In finance, you know, it's the nature of people, they try to sell something and exaggerate it, like -- you know, the typical huckster in the world. So this broad definition gives agencies like the SECURITIES and Exchange Commission a lot of authority. If someone -- if these tokens -- and there are five or six thousand different projects -- if these tokens have the property of an investment contract or a note, or a stock or a bond. In essence, one of the core questions is whether there are platforms: trading platforms, lending platforms, where you can buy and sell these tokens, or whether you can get a return on those tokens. The cryptocurrency industry has not just dozens of tokens, but sometimes hundreds or thousands. They probably have securities or investment contracts or notes or other roles that fit the definition on these platforms, so these platforms should be regulated and they should figure out how to register and take on investment-investor protection responsibilities.
Right now, not a lot of people are doing that, so I'm really concerned that we're going to continue to bring these enforcement cases, but if we don't there's going to be a problem. Lending platforms or trading platforms can have problems. And frankly, when that happens, I think a lot of people get hurt.
Mr. IGNATIUS: So, the question is whether you want Congress to give you more power to regulate this new area of encryption. You mentioned that some of these tokens might have the properties of securities and that they would fall under your jurisdiction --
MR GENSLER:Well, actually -- if I may say, I thought my predecessor Jay Clayton said it well and I thought he was right around February 2018, namely: a lot of tokens are securities. You know, this is a basic idea. David, if you asked some of the listeners of this programme to give you their money, you said you would provide something of value. They rely on you, David, and maybe five to ten other entrepreneurs and computer scientists to build a platform or a token or whatever, and they give you money and expect to make a profit. If that's the case, the U.S. Supreme Court made it clear long ago that it's an investment contract.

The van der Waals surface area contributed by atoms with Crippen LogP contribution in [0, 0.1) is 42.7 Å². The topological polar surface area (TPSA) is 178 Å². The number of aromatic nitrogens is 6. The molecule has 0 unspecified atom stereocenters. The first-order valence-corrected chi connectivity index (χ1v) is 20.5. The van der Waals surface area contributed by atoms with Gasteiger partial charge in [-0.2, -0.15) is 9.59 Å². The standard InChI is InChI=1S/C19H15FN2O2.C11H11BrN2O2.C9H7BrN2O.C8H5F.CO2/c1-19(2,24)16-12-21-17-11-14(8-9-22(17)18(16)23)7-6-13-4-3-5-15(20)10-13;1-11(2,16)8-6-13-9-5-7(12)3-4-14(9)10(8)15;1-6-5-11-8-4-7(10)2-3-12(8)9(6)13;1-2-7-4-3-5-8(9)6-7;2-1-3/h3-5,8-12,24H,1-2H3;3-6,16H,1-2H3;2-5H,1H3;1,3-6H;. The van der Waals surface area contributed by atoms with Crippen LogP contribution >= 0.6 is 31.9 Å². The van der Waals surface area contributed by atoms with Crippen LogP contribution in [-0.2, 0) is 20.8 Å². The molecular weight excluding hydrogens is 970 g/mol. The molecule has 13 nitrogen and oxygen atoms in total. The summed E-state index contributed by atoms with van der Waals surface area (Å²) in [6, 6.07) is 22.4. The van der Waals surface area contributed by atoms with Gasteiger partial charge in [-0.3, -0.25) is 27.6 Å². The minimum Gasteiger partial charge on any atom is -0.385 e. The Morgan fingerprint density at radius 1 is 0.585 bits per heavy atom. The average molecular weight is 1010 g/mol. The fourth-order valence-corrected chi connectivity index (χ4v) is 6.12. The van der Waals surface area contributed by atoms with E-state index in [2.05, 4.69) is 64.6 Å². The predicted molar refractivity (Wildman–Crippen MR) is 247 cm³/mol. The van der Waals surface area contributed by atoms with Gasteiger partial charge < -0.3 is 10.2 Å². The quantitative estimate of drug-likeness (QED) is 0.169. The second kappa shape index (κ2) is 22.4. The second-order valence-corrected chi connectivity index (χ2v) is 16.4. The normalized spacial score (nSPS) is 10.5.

Think about it. This is a straightforward idea. You, David, raised some money. People depend on you for profit. As Thurgood Marshall wrote, we passed a broad definition of security through Congress to ensure the safety of those investors. So, I think a lot of these tokens are actually securities, and that's what we're trying to do.
Now, in terms of congress, and I think the United States already has two market regulator, now I have the honor to as the commodity futures trading commission sister institution, the chairman of the U.S. securities and exchange commission and the commodity futures trading commission, which regulates derivatives and has a strong derivatives regulatory powers, with a wide variety of goods law enforcement power, While some of the crypto tokens have more commodity attributes, most are securities, and some have both.